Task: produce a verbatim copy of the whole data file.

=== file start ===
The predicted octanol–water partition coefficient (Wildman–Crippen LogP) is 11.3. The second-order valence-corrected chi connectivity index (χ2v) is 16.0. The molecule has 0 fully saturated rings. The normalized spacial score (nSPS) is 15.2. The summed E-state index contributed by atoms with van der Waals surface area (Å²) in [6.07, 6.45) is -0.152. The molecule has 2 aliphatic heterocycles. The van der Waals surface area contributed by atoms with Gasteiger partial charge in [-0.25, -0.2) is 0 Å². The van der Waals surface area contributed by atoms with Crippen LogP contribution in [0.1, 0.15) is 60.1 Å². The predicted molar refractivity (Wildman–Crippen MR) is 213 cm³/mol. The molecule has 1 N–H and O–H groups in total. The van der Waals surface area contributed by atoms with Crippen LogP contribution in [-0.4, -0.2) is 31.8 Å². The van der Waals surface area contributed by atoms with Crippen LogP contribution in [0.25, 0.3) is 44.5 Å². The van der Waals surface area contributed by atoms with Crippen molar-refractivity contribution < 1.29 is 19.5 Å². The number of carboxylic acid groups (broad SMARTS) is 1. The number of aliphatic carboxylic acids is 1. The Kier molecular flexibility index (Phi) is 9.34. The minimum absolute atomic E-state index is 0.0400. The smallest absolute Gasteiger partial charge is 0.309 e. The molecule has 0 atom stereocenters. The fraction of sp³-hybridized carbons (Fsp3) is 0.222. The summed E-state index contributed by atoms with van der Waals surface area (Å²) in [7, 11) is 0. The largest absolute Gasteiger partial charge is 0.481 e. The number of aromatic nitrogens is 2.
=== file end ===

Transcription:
The predicted octanol–water partition coefficient (Wildman–Crippen LogP) is 11.3. The second-order valence-corrected chi connectivity index (χ2v) is 16.0. The molecule has 0 fully saturated rings. The normalized spacial score (nSPS) is 15.2. The summed E-state index contributed by atoms with van der Waals surface area (Å²) in [6.07, 6.45) is -0.152. The molecule has 2 aliphatic heterocycles. The van der Waals surface area contributed by atoms with Gasteiger partial charge in [-0.25, -0.2) is 0 Å². The van der Waals surface area contributed by atoms with Crippen LogP contribution in [0.1, 0.15) is 60.1 Å². The predicted molar refractivity (Wildman–Crippen MR) is 213 cm³/mol. The molecule has 1 N–H and O–H groups in total. The van der Waals surface area contributed by atoms with Crippen LogP contribution in [-0.4, -0.2) is 31.8 Å². The van der Waals surface area contributed by atoms with Crippen LogP contribution in [0.25, 0.3) is 44.5 Å². The van der Waals surface area contributed by atoms with Crippen molar-refractivity contribution < 1.29 is 19.5 Å². The number of carboxylic acid groups (broad SMARTS) is 1. The number of aliphatic carboxylic acids is 1. The Kier molecular flexibility index (Phi) is 9.34. The minimum absolute atomic E-state index is 0.0400. The smallest absolute Gasteiger partial charge is 0.309 e. The molecule has 0 atom stereocenters. The fraction of sp³-hybridized carbons (Fsp3) is 0.222. The summed E-state index contributed by atoms with van der Waals surface area (Å²) in [7, 11) is 0. The largest absolute Gasteiger partial charge is 0.481 e. The number of aromatic nitrogens is 2.